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Thread: Homeless Kodo's "TO YOU" - Chapters 3, 4 & 5

  1. #1

    Homeless Kodo's "TO YOU" - Chapters 3, 4 & 5

    Dear All,

    We are off to a good start!

    As it is a fairly easy read, and chapters are rather short, consisting mostly of small quotes, we will take a few chapters at a time. This week, Chapters 3, 4 and 5.

    The rules of the game are pretty easy: Just mention here, in our discussion, any quotes (none, one or many) that ring your bell and resonate with you, and briefly say why.

    That's it!

    If you need a version to "cut and paste" a quote, there is one here. However, PLEASE PURCHASE THE ACTUAL BOOK! I ask everyone to use the following only for ease in cutting and pasting a quote or two into this discussion, not for purposes of reading the entire book. Thank you!

    https://drive.google.com/file/d/13v2...ew?usp=sharing

    What trips your trigger, strikes your fancy, inspires and makes your day? Try to say why it does so for you. (You can also feel free to disagree with Ol' Kodo too, but be prepared to say why!)

    Gassho, Jundo

    STLah
    ALL OF LIFE IS OUR TEMPLE

  2. #2
    Again lots I could quote so I picked just one
    The question isn't who's right. You're simply seeing things from different points of view.
    I try to keep this in mind. Not easy sometimes when emotions run hot.


    Tairin
    Sat today and lah

  3. #3
    Treeleaf Unsui Nengei's Avatar
    Join Date
    Dec 2016
    Location
    Minnesota's Driftless Area
    It seems like Kōdō Sawaki Roshi lived with negative observations of relationships, and with some of what he said, focused on that. However,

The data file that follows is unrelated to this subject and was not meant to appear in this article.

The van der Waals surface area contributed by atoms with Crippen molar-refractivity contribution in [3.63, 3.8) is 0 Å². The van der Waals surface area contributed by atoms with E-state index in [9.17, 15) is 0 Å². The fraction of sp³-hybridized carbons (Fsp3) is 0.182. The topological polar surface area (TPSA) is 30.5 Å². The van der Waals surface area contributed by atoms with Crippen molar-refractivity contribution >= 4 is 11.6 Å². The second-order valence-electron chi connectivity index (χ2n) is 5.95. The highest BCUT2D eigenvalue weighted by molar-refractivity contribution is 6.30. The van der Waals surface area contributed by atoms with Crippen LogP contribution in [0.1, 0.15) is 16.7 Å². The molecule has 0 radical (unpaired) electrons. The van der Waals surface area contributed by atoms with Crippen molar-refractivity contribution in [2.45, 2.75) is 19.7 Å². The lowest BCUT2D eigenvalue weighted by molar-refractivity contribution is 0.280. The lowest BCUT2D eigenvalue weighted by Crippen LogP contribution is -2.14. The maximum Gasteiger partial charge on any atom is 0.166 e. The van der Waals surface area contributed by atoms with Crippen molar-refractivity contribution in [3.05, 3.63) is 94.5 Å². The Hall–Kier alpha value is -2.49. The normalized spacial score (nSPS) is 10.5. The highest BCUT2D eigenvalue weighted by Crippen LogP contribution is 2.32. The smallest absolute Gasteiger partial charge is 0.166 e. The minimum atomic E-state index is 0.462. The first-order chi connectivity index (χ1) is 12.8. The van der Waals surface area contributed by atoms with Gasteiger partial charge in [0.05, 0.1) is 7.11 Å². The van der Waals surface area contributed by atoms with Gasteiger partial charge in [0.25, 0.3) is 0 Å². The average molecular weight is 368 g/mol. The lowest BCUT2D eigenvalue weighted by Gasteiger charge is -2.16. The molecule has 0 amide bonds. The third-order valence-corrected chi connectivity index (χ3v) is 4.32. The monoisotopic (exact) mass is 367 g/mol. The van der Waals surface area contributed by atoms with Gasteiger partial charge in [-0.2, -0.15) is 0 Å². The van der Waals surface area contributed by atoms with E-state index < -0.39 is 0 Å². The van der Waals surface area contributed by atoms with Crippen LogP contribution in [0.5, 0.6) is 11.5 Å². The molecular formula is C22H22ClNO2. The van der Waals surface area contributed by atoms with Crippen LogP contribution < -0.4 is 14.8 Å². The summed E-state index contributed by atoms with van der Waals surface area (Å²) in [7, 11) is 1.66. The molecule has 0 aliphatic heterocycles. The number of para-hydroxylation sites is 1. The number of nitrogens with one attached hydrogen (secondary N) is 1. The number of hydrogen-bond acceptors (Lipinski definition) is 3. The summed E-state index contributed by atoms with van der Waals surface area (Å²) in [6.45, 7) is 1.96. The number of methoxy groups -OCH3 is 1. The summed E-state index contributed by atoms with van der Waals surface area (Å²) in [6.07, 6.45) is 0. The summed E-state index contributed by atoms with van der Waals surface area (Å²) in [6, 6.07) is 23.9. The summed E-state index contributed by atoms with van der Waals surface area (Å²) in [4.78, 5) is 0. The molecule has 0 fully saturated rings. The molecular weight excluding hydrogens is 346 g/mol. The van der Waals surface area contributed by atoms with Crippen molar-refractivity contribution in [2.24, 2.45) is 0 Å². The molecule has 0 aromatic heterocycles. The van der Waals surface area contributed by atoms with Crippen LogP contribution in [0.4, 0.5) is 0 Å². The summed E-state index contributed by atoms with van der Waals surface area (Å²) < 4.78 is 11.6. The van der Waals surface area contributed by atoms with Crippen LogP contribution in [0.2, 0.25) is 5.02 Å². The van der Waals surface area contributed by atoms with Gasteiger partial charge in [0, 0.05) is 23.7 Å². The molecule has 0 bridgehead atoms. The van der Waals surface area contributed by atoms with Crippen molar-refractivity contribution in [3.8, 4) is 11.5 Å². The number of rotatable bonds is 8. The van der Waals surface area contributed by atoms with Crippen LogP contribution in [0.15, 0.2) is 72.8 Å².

Stop trying to be something special and just be what you are.
    and
    It all begins when we say "I." Everything that follows is an illusion.
    both were meaningful to me. So much emotion is tied to ego, and these quotations spoke of that for me.

    I also liked
    Satori means creating your own life. It makes waking up from group stupidity.
    This quotation nicely supports some from the first couple of chapters that to me suggests Master Kōdō placed emphasis on intellectual and emotional independence as a part of seeing one's Buddha nature. Also:
    Reality: getting a handle on this must be our goal. Don't get stuck in categories.
    infers the importance of seeing each thing's individual truth. We humans have a strong tendency to want to group things, and to draw conclusions from how we categorize.

    Gassho,
    Nengei
    Sat today. LAH.

  4. #4
    Again, a good mix of humour and insight, always cutting the point in two with a double-edged sword!

    A man who understands nothing marries a woman who understands nothing, and everyone says, “Congratulations!” Now that’s something I cannot understand.
    Although this sounds bad, I wonder if he is getting at the importance of a marriage being a place of growth, rather than delusion compounding delusion!